Rival Pakistan-India standoff latest in long Kashmir dispute


SRINIGAR, India (AP) — This week’s standoff between India and Pakistan is their latest in a long dispute over the divided Himalayan region of Kashmir, dating back to their independence in 1947.

Once unified as a single territory under British rule, India and Pakistan have struggled to create their own unique identities — often by pointing to their differences and allying themselves with different world powers. Kashmir has always been the flashpoint between them.

Here are some key dates in India-Pakistan relations that helped define the dispute over Kashmir:


August 1947 — Britain leaves the Indian subcontinent, divided as predominantly Hindu India and mainly Muslim Pakistan. Massive migrations of Hindus and Muslims to their country of choice triggers violence, leaving more than a million people dead.

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October 1947 — India and Pakistan fight their first war over control of Muslim-majority Kashmir, a kingdom ruled by Hindu Maharaja Hari Singh. The war ends in 1948 with a U.N.-brokered cease-fire, leaving Kashmir divided between the two nations, with the promise of a U.N.-sponsored referendum.

January 1949 — India and Pakistan agree to a U.N. Security Council resolution calling for a plebiscite in Kashmir but fail to strike a truce amid disagreements over how to demilitarize.

September 1960 — India and Pakistan sign the World Bank-brokered Indus Water Treaty for the utilization of the Indus rivers system. The treaty gives control over waters of three rivers each to India and Pakistan.

August 1965 — Second war over Kashmir erupts.

September 1965 — India and Pakistan agree to U.N.-mandated cease-fire, ending a stalemated war.

January 1966 —The Soviet Union mediates peace between Pakistan and India in Tashkent in present-day Uzbekistan, with the two sides agreeing to withdraw to the positions they held prior to the outbreak of war in August 1965.

December 1971 — A third war between India and Pakistan in East Pakistan ends with the creation of Bangladesh.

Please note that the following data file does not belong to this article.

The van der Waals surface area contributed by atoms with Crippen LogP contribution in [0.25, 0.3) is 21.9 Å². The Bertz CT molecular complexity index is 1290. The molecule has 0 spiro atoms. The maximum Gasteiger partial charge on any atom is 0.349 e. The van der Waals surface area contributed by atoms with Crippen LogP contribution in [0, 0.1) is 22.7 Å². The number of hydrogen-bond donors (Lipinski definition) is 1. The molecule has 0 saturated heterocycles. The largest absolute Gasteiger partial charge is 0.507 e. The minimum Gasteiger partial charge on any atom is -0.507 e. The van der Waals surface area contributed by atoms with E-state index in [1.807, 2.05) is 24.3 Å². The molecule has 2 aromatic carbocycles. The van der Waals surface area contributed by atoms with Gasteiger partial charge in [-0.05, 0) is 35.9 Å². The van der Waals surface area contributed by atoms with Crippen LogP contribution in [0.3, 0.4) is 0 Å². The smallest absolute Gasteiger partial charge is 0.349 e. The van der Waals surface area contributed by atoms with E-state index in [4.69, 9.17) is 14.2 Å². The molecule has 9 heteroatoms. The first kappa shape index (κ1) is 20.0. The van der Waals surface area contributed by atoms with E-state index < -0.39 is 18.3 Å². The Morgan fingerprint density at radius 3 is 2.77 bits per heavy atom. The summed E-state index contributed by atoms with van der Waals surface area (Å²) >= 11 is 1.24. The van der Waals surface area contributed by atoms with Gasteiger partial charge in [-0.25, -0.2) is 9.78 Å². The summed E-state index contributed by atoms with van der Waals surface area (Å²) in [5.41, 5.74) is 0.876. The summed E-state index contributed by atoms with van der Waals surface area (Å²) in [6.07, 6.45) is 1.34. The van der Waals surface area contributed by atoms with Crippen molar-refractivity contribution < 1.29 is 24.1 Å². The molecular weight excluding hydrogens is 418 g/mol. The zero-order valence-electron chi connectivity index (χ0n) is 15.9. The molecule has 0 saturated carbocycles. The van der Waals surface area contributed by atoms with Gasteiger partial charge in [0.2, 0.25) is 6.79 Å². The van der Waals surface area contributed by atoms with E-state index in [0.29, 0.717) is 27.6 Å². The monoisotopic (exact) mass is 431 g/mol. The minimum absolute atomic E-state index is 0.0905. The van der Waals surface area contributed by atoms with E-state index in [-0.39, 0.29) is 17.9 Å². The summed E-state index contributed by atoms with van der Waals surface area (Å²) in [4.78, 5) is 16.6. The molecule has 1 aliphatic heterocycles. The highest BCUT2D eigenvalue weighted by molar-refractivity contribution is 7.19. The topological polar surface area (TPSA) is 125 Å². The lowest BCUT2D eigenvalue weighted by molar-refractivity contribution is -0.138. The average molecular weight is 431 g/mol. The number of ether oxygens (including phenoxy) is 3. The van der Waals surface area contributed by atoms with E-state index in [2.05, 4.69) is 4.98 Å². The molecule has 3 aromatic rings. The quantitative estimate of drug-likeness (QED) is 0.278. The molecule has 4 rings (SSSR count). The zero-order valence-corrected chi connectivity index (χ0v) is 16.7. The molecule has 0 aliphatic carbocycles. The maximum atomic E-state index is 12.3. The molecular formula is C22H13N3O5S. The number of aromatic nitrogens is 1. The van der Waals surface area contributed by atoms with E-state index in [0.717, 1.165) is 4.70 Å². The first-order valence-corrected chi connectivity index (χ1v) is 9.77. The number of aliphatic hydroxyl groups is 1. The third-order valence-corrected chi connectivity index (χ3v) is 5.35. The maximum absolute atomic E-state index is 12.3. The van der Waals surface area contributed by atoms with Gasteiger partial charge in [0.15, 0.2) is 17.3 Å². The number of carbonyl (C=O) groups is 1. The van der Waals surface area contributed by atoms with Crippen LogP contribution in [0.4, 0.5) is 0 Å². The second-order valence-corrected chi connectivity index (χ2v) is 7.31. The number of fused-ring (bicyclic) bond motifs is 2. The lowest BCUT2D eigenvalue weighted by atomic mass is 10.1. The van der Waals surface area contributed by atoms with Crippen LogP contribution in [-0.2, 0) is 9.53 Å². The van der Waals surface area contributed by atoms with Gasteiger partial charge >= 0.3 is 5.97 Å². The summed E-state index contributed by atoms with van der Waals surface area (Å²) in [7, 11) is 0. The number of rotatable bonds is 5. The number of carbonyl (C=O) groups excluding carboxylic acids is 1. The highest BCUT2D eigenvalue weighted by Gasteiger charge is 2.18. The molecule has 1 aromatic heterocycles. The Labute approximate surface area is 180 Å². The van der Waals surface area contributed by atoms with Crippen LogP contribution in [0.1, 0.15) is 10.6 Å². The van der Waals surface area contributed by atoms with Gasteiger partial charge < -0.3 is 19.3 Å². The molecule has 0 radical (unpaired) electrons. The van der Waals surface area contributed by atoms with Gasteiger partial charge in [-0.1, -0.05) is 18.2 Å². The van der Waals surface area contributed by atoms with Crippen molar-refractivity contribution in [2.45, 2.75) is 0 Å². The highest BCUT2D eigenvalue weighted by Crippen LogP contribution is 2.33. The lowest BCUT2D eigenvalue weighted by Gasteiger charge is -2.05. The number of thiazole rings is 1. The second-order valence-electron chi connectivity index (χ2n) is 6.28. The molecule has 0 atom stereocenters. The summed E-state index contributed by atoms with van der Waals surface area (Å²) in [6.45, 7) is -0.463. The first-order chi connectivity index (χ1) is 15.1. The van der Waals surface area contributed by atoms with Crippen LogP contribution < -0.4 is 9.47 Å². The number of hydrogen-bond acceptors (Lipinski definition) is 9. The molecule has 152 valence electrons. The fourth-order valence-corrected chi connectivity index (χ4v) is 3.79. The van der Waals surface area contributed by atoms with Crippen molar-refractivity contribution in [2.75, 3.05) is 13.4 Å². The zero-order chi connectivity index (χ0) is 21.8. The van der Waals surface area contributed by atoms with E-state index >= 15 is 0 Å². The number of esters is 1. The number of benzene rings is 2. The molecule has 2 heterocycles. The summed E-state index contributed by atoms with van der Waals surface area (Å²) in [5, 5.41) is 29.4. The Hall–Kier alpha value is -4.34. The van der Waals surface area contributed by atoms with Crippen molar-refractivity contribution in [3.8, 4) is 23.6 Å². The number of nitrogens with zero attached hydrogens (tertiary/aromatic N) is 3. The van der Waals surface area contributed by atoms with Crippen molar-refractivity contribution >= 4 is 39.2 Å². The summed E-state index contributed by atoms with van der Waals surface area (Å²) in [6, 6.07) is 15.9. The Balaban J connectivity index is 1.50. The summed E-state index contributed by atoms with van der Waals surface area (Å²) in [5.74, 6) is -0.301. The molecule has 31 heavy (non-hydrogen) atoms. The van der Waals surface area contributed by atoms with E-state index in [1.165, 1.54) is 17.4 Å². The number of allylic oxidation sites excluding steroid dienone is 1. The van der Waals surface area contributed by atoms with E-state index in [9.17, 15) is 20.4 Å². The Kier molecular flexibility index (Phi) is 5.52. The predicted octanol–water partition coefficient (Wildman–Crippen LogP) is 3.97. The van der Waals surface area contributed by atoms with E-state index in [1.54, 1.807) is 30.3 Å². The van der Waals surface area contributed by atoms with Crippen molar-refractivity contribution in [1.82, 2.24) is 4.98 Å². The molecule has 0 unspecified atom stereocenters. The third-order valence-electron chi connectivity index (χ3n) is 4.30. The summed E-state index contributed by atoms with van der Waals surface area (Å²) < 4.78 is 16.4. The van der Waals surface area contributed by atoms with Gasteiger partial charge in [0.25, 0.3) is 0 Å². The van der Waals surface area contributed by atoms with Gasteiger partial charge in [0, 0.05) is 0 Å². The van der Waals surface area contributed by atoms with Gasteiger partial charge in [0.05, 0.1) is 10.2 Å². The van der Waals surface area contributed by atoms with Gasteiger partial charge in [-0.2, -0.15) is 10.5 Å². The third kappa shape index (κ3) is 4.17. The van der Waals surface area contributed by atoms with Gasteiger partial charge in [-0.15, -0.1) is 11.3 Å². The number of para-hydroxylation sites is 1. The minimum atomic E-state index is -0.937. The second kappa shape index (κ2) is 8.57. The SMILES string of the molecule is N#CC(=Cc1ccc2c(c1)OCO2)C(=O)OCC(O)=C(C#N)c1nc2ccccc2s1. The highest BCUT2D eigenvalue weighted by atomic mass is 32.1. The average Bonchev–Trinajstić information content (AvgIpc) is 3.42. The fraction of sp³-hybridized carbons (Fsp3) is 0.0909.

July 1972 — Indian and Pakistani prime ministers meet and sign an accord for the return of tens of thousands of Pakistani prisoners of war. They also rename the cease-fire line in Kashmir the “Line of Control.”

May 1974 — India detonates a nuclear device in western Rajasthan desert, a first confirmed nuclear test by a nation outside the five permanent members of the U.N. Security Council.

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December 1988 — India and Pakistan sign an agreement that neither will attack each other’s nuclear installations or facilities; deal goes into effect in 1991.

December 1989 — Armed resistance to Indian rule in Kashmir begins. India says Pakistan supports fighters with weapons and training, labels attacks against it in Kashmir “cross-border terrorism.” Pakistan says it gives Kashmiris “moral and diplomatic” support, demanding a U.N.-sponsored public referendum.

August 1992 — Joint declaration signed by India and Pakistan in New Delhi prohibits use of chemical weapons.

May 1998 — India detonates five nuclear devices at Pokhran, in Rajasthan. Pakistan responds by detonating six of its own in the Chaghai Hills. The tests result in international sanctions against both.

February 1999 — Indian Prime Minister Atal Bihari Vajpayee rides a bus to eastern Pakistani city of Lahore to meet with Pakistani Prime Minister Nawaz Sharif and sign a major peace accord.

May 1999 — Fresh conflict erupts, Pakistani forces and Kashmiri fighters occupy some Himalayan peaks on the Indian side of Kashmir. India launches a counter offensive using air force and artillery. The U.S. brokers peace.